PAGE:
What is a Custodial Sentence?

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  • Written By: Mary McMahon
  • Edited By: Nancy Fann-Im
  • Last Modified Date: 08 August 2018
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A custodial sentence is a sentence requiring the convicted party to go into custody in a jail, prison, youth center, mental hospital, or similar facility. This differs from a non-custodial sentence, where people serve their time on the outside, although they may need to attend mandatory counseling and other sessions to fulfill the terms of the sentence. Custodial sentences are usually reserved for serious crimes where a convict could pose a threat to the public or the legal system wants to hand down a harsh punishment.

While in custody, the convict does not have liberty to move and associate freely. She is held in a facility appropriate to her needs, with other prisoners, until she has served out the sentence. For people with custodial sentences, it is common to reevaluate the sentence and allow the prisoner out on parole if he has behaved well during his time in prison. This allows people to rejoin the outside world, as long as they meet some requirements.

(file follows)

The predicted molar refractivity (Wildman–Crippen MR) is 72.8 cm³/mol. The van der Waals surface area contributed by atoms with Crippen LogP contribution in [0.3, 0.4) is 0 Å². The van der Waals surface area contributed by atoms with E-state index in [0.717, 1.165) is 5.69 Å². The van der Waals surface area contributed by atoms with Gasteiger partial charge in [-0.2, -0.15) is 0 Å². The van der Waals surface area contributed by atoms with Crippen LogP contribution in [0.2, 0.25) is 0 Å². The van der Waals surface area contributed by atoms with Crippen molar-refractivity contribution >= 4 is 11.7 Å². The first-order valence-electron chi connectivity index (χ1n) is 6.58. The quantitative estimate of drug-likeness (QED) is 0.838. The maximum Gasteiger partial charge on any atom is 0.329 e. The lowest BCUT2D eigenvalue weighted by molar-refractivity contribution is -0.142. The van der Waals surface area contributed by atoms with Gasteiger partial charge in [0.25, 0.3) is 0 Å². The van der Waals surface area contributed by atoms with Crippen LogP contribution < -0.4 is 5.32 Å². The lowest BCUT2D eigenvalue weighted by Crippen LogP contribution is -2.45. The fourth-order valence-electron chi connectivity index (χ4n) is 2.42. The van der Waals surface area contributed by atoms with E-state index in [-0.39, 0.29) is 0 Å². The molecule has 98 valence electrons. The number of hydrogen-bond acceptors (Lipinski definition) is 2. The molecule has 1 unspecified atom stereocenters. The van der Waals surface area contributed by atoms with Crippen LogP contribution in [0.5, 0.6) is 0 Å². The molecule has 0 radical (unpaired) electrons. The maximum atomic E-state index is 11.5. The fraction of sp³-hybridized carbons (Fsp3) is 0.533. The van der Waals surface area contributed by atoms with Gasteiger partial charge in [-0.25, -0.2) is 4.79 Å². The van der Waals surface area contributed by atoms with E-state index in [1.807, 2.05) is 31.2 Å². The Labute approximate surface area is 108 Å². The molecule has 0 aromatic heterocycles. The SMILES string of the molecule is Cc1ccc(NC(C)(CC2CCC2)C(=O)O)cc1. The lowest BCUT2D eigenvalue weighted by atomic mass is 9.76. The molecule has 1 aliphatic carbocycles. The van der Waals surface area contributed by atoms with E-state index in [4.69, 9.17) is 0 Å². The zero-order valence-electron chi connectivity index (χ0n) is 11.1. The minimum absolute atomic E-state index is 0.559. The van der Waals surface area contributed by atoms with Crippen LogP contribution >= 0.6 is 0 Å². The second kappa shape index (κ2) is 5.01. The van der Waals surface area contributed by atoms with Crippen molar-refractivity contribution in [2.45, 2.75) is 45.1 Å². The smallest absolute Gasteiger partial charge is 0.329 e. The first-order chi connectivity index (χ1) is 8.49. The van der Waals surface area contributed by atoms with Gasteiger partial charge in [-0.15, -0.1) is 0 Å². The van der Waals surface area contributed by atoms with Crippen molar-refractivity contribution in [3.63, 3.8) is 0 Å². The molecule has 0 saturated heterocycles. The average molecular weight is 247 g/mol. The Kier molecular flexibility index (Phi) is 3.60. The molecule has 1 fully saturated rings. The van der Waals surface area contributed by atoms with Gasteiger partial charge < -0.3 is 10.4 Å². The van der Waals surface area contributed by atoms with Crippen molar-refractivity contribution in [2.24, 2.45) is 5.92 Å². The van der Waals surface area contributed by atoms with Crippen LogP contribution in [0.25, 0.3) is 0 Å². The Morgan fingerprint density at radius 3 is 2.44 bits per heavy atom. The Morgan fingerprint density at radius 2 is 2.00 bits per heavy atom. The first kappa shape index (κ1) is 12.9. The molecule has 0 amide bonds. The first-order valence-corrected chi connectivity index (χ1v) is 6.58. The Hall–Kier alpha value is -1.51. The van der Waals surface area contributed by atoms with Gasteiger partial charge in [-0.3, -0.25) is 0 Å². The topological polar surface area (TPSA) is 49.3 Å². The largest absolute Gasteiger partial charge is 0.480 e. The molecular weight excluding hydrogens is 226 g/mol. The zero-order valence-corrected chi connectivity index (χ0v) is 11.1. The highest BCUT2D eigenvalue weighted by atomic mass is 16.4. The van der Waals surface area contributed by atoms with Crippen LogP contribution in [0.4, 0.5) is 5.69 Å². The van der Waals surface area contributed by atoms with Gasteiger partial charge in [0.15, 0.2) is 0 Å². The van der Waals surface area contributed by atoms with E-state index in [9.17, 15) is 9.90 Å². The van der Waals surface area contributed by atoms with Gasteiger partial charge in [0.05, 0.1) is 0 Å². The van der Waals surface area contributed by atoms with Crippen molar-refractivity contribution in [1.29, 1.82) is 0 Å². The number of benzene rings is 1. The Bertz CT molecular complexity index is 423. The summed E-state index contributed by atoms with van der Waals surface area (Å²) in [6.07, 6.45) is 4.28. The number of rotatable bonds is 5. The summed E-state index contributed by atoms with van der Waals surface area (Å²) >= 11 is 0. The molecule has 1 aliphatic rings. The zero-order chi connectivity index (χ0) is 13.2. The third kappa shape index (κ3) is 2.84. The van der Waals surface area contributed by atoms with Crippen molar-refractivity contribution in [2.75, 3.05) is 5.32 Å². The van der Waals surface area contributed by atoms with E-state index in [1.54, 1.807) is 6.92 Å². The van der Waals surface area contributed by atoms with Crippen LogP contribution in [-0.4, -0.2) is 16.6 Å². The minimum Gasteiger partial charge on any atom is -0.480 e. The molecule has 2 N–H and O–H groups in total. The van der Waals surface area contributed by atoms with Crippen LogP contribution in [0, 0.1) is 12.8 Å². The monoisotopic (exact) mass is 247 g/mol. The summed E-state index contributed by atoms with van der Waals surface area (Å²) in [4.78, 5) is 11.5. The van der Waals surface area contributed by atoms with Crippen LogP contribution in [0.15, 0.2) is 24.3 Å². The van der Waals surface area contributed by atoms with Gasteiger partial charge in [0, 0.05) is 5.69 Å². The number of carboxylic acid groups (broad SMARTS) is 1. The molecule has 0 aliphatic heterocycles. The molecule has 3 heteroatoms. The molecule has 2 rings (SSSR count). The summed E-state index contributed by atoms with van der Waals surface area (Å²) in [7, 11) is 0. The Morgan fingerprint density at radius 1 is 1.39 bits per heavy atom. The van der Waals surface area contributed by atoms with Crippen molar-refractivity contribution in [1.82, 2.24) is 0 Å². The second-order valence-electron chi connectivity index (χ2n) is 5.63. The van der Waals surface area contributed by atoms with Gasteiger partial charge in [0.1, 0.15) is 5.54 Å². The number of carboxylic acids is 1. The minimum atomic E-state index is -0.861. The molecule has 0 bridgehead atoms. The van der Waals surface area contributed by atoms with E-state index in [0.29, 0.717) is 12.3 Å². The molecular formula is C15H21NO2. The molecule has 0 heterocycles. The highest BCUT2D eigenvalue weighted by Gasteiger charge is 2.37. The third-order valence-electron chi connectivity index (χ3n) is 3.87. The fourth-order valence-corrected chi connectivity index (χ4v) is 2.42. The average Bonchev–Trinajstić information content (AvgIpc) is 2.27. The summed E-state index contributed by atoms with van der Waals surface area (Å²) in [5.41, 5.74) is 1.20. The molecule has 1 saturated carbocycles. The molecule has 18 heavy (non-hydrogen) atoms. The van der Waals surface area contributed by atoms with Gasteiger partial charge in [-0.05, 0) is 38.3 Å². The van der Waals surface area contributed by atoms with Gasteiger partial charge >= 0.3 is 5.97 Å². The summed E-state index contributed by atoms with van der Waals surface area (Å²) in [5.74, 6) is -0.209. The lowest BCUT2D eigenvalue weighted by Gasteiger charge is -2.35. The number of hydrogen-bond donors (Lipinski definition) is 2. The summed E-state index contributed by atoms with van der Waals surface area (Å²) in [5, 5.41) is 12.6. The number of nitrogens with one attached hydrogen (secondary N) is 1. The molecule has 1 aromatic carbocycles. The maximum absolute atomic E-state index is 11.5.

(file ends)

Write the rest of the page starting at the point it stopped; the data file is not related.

Most custodial sentences place people in the custody of a jail, prison, or juvenile detention center, depending on the age of the offender and the crime. In some cases, prisoners may be sent to hospitals, psychiatric clinics, or drug rehabilitation facilities. Depending on the case, the prisoner could return to a conventional incarceration facility after she is stable. Patients in mental institutions usually serve out their sentences there, and their parole hearings are subject to careful review to determine if release is a safe option.

Prisoner rights for people serving custodial sentences vary by nation. Usually prisoners must receive adequate food, clothing, and bedding. They also need access to medical care. Some nations mandate access to an attorney for anyone serving a custodial sentence and may have additional health and safety requirements like access to exercise facilities and fresh air. Some facilities offer libraries and educational opportunities including classes, often with rehabilitative goals in mind to provide prisoners with skills they can use when they get out.

The length of a custodial sentence may be at the discretion of a judge or set out in sentencing guidelines. Some regions have mandatory sentencing laws, and judges must impose these penalties in the event of a conviction. Others allow more leeway, allowing a judge to consider issues like mitigating circumstances when he issues a custodial sentence. In the event of an exoneration, the prisoner will be immediately released, and may be entitled to damages if she chooses to pursue the matter in court.


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